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Will a Lack of Editors Affect Wikipedia Accuracy?

Popularity and Inaccuracy Are A Dangerous Combo

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Wikipedia is a very useful site for anyone looking to find information on any given topic. Chances are that you have used it for research at one time or another. Even if you don’t start by going directly to Wikipedia, results from the site are often at the top of search results in Google, and you’ll get there anyway.

Those Google results likely play a significant role, but Wikipedia’s popularity is as great as ever. Right now, it is cited as the fifth most popular site in the entire world. It gets 325 million monthly visitors, and the number of visitors grew 20% in the 12 months ending in September, according to the Wall Street Journal, citing data from comScore.

The WSJ also says that the number of editors Wikipedia has is dwindling. They say that Wikipedia lost over 49,000 editors in the first three months of 2009 alone. During the same period the previous year, Wikipedia lost only 4,900 (WSJ attributes these figures to Spanish researcher Felipe Ortega. His thesis on the subject can be found here [pdf]).

The accuracy of information on Wikipedia has always been something to be leery of, simply because of the open format of it. If you give the public access to things, some people will abuse it. Even if their intentions aren’t bad, they may still just post inaccurate information. Wikipedia’s has taken measures over time to try and weed out the bad, by making stricter policies for content addition. These days, altering or contributing to Wikipedia content is no easy feat.

Wikipedia

With such a drastic loss in editors, one has to wonder if accuracy of information will suffer. Will there continue to be enough people to keep Wikipedia updated with accurate information across the board?

"We need sufficient people to do the work that needs to be done," says Sue Gardner, executive director of the Wikimedia foundation is quoted as saying. "But the purpose of the project is not participation."

It is the implementation of Wikipedia’s measures for cleaning up the site that is the focus of many people’s speculation on why it is losing so many editors. Basically, it’s just become too strict. However, there are also suggestions that Wikipedia is simply getting full, content wise – there is a lack of new topics that require entries.

There’s no question that there are entries out there yet to be created, and a whole lot more that could use additional information added to them, but are the right people available to add that information? Are the right people granted access to do so?

Let’s hope that Wikipedia is able to maintain the highest level of accuracy possible, moving into the future. It needs to continue to improve, not get worse. It’s a useful resource, despite its flaws, and the world knows it – hence the site’s enormous popularity. If accuracy becomes more of a problem, it could have a harmful impact on what is perceived to be knowledge in general. People taking inaccurate information for fact can be a dangerous thing.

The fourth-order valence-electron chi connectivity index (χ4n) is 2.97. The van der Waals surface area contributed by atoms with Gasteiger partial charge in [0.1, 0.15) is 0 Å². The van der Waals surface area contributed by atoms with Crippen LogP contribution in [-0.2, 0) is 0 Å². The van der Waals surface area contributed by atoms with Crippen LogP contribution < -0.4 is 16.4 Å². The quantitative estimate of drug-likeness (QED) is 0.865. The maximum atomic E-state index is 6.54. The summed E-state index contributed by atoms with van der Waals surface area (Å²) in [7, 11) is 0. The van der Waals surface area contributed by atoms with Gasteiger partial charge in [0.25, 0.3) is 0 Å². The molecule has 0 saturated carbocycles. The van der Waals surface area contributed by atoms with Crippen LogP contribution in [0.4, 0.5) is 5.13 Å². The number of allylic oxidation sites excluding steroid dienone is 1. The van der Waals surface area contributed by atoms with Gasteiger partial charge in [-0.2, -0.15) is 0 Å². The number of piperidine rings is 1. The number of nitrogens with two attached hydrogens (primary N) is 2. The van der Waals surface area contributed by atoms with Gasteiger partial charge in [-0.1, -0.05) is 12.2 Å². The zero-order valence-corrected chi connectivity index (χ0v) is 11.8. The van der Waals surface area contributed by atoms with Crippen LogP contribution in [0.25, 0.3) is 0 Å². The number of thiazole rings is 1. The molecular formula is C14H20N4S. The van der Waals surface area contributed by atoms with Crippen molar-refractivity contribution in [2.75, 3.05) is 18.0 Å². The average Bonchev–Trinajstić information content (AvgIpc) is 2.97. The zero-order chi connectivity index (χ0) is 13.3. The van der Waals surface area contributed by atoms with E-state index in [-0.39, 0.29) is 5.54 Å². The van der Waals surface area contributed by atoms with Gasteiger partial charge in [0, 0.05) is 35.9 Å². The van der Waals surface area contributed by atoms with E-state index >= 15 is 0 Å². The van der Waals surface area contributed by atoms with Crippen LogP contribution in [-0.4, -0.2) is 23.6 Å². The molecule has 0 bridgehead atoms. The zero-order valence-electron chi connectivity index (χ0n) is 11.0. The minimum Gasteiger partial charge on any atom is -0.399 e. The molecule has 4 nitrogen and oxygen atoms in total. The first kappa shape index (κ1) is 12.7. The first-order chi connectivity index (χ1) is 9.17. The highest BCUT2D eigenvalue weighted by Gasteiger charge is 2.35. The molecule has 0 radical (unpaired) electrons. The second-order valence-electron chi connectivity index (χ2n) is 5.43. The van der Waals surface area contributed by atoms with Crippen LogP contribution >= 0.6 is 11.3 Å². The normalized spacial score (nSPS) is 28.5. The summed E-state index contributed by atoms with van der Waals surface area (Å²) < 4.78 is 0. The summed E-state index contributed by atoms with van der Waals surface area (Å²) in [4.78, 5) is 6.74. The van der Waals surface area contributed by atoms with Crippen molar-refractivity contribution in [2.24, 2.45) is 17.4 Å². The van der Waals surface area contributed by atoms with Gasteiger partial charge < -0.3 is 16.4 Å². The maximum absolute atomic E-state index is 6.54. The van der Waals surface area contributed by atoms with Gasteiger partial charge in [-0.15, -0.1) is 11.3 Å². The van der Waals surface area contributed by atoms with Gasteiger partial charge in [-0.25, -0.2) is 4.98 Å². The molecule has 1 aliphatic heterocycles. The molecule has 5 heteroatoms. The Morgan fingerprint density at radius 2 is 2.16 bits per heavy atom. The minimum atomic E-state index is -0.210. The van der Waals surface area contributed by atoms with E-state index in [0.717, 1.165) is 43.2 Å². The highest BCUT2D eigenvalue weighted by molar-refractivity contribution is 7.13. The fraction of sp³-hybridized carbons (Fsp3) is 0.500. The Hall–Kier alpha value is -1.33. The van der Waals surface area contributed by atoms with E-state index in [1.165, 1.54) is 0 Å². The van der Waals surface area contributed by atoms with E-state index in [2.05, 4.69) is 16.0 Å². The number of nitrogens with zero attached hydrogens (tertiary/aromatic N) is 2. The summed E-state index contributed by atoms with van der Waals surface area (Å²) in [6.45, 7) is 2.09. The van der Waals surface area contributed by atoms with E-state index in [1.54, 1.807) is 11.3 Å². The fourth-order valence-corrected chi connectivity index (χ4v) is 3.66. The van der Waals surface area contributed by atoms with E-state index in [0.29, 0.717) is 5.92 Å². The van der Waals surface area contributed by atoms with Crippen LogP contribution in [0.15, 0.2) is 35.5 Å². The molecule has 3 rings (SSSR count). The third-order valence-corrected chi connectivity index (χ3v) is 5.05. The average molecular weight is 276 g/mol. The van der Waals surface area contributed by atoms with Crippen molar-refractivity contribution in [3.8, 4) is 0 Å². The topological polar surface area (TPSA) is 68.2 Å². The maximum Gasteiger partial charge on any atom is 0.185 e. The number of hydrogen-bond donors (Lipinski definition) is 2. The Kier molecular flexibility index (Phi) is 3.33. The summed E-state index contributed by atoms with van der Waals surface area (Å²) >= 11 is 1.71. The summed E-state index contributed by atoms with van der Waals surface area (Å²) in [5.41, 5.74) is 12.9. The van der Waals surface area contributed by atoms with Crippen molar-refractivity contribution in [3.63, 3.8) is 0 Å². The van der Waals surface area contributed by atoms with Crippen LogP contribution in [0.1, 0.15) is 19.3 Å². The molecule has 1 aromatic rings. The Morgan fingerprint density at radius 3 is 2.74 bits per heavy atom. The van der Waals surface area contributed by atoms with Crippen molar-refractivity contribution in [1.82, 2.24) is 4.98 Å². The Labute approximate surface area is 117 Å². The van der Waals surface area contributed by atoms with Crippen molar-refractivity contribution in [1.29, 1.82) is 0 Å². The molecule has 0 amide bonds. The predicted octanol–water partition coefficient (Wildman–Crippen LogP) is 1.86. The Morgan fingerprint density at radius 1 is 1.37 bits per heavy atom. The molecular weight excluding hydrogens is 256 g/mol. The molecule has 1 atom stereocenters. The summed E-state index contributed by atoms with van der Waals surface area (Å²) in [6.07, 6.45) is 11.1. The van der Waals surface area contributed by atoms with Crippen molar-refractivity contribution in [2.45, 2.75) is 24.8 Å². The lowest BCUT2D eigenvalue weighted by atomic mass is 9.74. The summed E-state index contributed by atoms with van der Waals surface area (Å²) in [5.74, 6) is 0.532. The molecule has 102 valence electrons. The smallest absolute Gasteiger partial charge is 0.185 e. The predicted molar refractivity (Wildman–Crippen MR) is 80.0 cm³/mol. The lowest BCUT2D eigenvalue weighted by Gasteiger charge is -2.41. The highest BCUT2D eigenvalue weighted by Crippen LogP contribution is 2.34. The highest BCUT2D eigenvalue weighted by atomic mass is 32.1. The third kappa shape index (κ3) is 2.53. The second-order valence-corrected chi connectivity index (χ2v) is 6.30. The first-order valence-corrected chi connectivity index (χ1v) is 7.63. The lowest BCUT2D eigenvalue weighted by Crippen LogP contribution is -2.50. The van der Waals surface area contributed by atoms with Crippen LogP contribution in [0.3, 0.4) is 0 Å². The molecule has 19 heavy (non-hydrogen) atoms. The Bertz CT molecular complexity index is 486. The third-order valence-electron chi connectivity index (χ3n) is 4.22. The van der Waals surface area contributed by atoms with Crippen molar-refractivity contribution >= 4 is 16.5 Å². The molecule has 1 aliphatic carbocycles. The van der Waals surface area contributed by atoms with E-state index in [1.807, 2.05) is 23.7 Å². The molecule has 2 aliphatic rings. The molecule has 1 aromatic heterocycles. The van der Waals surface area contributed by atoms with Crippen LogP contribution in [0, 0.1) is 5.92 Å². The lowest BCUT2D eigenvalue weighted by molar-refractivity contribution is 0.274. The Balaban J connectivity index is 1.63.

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There are 14 Comments. Add Yours.
  1. Christina

    Thanks for this informative piece – I’ve used Wikipedia alot, and am very grateful for it. Seeing requests to improve/check accuracy, I’ve felt mild twinges of guilt that I’m not offering to help…

    Often, though, there is such a wealth of information in the referenced sources, in many of the articles I’ve read. A person can check them out, to verify info, if there is concern as to validity of facts.

  2. Roger Simon

    I am writing a book that will have a chapter devoted to Wikipedia. I have spent hundreds of hours doing research on the accuracy and NPV (neutral point of view) policy that Wikipedia states is a requirement of their articles. The results of my research make me very concerned that students at all levels use Wikipedia to research any number of topics. Thousands of their articles give up factual information in favor of politically and socially biased information.

    As I wrote in one article about Wikipedia, it is easy to see the inherent political bias that permeates Wikipedia. Compare articles about Barack Obama and George W Bush. The Bush article has a negative tone and points out any shortcomings or alleged controversies of his administration. The reader comes away with a decidedly negative impression. Contrast this with the article about Obama. That article glances over or ignores any controversial subjects or arrives at the conclusion that they are unfounded.

    You will find the same results with articles about Bill Clinton, Newt Gingrich or any other political figure. The conservatives and Republicans always have a negative tone and draw negative conclusions while the Democratic and liberal subjects are always heroes and can do no wrong. This is the message that kids get from Wikipedia along with anyone who mistakes this as a source of the facts; it isn’t.

    The same results can be found when researching social issues. The facts are tossed out the window when the subject would include a liberal and conservative viewpoint. On topics like welfare or abortion, the conclusions always favor the liberal point of view. Any notion that a neutral point of view exists on Wikipedia is a myth. It is biased from start to finish.

    I would invite all readers, regardless of ideology to put my assertions to the test. The proof is in the pudding.

    • Guest

      “The conservatives and Republicans always have a negative tone and draw negative conclusions while the Democratic and liberal subjects are always heroes and can do no wrong.”

      Maybe it is the truth?… Have you considered that? Or are you maybe not objective? :)

      The truth does not exist, only facts and opinions do exist.

  3. Guest

    If you expect Wikipedia to reflect a Christian Right viewpoint, you’re going to be disappointed. If a Christian Right angle is your idea of neutrality, you might want to try Conservapedia, where Obama is not a natural-born US citizen, evolution is a lie, and Jesus rode on dinosaurs.

    • Guest

      Surely Conservapedia must be a spoof not to be takes seriously :)
      What’s next? Alien abductions are real?

  4. Roger Simon

    What does an unbiased website that is supposed to function like an encyclopedia have to do with a ‘Christian-right’ viewpoint? I think you are making my point. I am talking about the need for a neutral viewpoint. People who have any bias (much like the commenter), should not be authoring information that others rely on for facts.